The City of Lake Ozark Should Consider a Local Fuel Tax
The City of Lake Ozark is looking for more funding for road improvements. A local fuel tax could be the answer.
The city claims it needs $3 million to repair an important local road but lacks the funding to do so. The city’s leaders are considering a transportation development district (TDD) to raise money for the road through an extra sales tax, which would effectively subsidize road maintenance via shopping. My colleague David Stokes has already written about why a TDD is a poor remedy for this problem.
Fortunately, there is a better solution—local fuel taxes. Fuel taxes can be an economically sound and fair way to raise money for roads. They ensure that those who benefit from the roads also pay for them.
As the National Surface Transportation Infrastructure Financing Commission has noted, funding roads through methods not related to their use (such as sales taxes) promotes inefficient vehicle and travel choices. This, in turn, leads to faster road deterioration, wasted fuel, traffic congestion, and air pollution. If the sales tax (via the TDD) is a ploy to get tourists to help foot the bill for road maintenance, it should be noted that the same tourists would also pay the fuel tax. However, fuel taxes connect the cost of driving and the cost of using the roads.
Local fuel taxes allow localities to raise money for roads within their jurisdictions. When enacted, an additional fee is added to the price at the pump in a given jurisdiction. And since the Missouri Constitution requires that money raised from local fuel taxes be spent only on road construction and maintenance, it reduces the risk of this revenue being spent on other, potentially wasteful projects.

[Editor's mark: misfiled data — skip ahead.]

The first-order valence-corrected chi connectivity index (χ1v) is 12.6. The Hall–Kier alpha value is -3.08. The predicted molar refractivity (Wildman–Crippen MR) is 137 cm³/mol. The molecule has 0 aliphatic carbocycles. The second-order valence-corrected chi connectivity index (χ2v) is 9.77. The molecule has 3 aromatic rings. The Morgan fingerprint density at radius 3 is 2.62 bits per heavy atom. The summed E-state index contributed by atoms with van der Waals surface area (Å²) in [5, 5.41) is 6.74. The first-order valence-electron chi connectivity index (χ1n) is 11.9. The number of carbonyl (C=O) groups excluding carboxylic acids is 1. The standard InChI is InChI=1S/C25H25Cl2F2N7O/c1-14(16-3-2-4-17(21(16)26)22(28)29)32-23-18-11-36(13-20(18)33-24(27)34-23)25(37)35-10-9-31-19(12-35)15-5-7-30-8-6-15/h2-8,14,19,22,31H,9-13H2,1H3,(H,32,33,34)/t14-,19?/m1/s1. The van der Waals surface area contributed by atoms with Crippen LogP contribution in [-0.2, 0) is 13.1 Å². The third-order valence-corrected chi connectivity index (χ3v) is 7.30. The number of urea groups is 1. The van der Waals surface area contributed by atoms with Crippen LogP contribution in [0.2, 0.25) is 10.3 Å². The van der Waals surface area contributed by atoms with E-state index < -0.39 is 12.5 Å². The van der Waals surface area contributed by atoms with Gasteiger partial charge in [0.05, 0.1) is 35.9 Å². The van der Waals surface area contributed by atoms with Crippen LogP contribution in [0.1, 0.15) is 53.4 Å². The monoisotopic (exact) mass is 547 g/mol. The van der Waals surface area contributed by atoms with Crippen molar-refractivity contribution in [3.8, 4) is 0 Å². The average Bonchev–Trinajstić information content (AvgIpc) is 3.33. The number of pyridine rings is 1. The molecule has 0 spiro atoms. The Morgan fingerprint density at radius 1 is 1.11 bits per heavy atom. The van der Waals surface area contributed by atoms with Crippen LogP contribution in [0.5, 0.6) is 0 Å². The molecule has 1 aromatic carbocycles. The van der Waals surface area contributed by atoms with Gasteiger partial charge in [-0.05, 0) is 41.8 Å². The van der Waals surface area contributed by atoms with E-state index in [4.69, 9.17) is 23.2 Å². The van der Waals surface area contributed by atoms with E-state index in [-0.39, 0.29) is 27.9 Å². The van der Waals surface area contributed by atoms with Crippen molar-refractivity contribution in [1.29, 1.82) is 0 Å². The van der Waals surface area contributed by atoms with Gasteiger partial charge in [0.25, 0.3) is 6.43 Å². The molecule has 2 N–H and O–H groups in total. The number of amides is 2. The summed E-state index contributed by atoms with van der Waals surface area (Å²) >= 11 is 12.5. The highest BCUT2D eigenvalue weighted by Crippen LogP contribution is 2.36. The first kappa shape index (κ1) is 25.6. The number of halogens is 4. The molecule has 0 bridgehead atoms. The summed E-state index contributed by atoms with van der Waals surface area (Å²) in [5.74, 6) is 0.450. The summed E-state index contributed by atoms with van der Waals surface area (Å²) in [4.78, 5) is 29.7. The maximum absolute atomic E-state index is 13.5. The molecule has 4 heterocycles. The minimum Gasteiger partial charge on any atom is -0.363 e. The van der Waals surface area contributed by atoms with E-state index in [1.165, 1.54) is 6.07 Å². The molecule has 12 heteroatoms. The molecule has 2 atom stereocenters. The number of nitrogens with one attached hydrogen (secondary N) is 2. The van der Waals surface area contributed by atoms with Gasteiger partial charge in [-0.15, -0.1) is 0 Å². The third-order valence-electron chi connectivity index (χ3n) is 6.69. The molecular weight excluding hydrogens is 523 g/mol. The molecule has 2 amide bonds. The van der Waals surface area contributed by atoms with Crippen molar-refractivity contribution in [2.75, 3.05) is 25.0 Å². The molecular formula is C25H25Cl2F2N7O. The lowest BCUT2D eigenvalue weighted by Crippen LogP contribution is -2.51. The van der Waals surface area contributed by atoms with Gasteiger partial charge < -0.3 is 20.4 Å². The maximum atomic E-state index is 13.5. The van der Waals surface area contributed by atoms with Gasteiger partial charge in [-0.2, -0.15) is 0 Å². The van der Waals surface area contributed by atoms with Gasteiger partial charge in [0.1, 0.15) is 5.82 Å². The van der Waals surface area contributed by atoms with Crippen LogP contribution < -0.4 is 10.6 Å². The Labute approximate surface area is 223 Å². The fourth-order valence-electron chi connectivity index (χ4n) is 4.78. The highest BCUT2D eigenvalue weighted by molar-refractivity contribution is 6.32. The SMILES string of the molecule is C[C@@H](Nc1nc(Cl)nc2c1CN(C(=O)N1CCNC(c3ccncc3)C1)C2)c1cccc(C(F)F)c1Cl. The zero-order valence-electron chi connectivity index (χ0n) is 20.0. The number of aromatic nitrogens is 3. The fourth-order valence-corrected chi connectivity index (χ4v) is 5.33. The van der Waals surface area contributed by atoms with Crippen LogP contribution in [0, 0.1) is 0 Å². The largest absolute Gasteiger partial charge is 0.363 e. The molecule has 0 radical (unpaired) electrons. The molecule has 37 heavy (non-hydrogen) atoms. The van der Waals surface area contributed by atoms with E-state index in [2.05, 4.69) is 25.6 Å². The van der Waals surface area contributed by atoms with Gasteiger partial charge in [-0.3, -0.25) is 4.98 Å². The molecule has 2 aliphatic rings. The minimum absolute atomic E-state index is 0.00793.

One potential challenge is that local fuel taxes can be tough to enact. The Missouri Constitution requires that local fuel taxes be passed with a two-thirds majority among voters. If it chooses to pursue it, Lake Ozark would be one of the first localities in Missouri to enact a local fuel tax. Foristell tried to enact one several years ago, but the measure fell just short with 65 percent voter approval. However, it was able to pass a 1 cent local fuel tax the following year.
Ultimately, before sales or other tax increases, local fuel taxes are an option worth considering as a fair solution to the City of Lake Ozark’s funding predicament.